Former UK Spy Chief Tells Security Services: Don’t Dismiss Theory Coronavirus Came from Chinese Lab

A man wearing a face mask as a preventive measure against the COVID-19 coronavirus walks past a Communist Party flag along a street in Wuhan in China's central Hubei province on March 31, 2020. (Photo by NOEL CELIS / AFP) (Photo by NOEL CELIS/AFP via Getty Images)
NOEL CELIS/AFP via Getty Images

The former head of MI6 has warned his former colleagues in the intelligence service and the scientific community not to dismiss the theory that the Chinese coronavirus came from a lab in Wuhan, after last month revealing that a study claimed COVID-19 had elements “inserted” into it.

Sir Richard Dearlove, head of Britain’s foreign intelligence service from 1999 to 2004, doubled down this week on his assessment that coronavirus may have been manufactured in a lab in Wuhan and had accidentally escaped.

The official scientific theory maintains that it originated naturally, mutating from bat to human, perhaps through an intermediary animal. It is believed that it started at a ‘wet market’ in Wuhan, where live animals are sold for human consumption.

“I subscribe to the theory… that it’s an engineered escapee from the Wuhan Institute [of Virology],” said the former head of the Secret Intelligence Service.

“There is an accumulation of evidence that this is something that has to be openly discussed in the scientific community,” he said, as he urged for the possibility to be properly investigated.

“If we are going to have an inquiry in the UK — which I’m sure will happen — about the pandemic and government policy, it will have to start with the science. Where did this virus actually come from?” the former spy chief, whose role was informally known as “C”, asked.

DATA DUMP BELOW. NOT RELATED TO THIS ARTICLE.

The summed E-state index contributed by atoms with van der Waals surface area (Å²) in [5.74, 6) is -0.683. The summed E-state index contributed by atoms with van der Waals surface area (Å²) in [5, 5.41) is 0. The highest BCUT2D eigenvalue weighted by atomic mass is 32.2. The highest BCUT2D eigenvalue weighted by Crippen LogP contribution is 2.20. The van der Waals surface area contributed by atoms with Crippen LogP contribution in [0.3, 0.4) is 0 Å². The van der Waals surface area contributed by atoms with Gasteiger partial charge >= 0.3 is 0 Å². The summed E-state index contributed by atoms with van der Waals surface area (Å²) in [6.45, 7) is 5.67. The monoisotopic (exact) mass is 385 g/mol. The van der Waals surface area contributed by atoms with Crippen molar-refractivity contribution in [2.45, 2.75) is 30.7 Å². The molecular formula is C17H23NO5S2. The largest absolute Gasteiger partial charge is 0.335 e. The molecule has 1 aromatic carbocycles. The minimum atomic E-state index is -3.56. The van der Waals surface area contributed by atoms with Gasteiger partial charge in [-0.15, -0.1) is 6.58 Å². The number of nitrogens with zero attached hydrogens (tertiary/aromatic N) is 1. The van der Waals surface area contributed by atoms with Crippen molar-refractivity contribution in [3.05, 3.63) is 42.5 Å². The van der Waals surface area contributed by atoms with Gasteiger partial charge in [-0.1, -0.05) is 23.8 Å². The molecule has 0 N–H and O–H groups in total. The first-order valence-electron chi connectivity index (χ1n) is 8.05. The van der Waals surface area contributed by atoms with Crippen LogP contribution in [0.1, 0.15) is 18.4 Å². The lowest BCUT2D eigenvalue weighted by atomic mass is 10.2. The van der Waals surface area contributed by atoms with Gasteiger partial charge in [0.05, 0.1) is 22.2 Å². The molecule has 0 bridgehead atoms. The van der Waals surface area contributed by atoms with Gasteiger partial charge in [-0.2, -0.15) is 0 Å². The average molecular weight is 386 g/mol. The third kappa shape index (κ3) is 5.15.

Responding to claims that the current heads of Britain’s security and intelligence services will not entertain the theory that Chinese coronavirus could have been manmade, Dearlove told Sky News on Sunday: “I am just staggered. They clearly haven’t read the science. And they haven’t attempted to understand it. The onus is now on the leadership of China to explain why the theory and the hypothesis that it could be engineered is wrong.”

Richard Dearlove first discussed the scientific basis for the Wuhan coronavirus being manmade in June. In response, MI5 — Britain’s domestic intelligence agency — reportedly claimed the remarks from the seasoned intelligence officer were based on “fake news”.

Last month, Dearlove had quoted a joint British-Norwegian paper which claimed the virus had “unique fingerprints” which were “indicative of purposive manipulation” that therefore could not have happened through spontaneous natural mutation. The paper also suggested its origins were indeed in China.

Allegedly, the academic community did not accept the paper for publication until it was revised, according to Dearlove, to reduce the explicit blame on the communist superpower.

“This [the first] article was submitted to a… journal, which refused it within a week of receiving it, and in the same period accepted for publication two or three Chinese articles that relate to the virus, within 48 hours,” Sir Richard said.

He added: “Let’s suggest that the Chinese maybe have too much say in their journals, in what appears and what doesn’t.”

A Five Eyes (Australia, Canada, New Zealand, United Kingdom, United States) report revealed in May that the Chinese Communist Party (CCP) not only suppressed news of the virus in the early days of the outbreak, but destroyed laboratory samples, refused to give evidence to international scientists, and ‘disappeared’ Chinese whistle-blowers.

The leaked report also criticised the World Health Organization (WHO) for echoing Chinese propaganda until January 20th that there was no danger of human-to-human transmission, “Yet officials in Taiwan raised concerns as early as December 31, as did experts in Hong Kong on January 4.”


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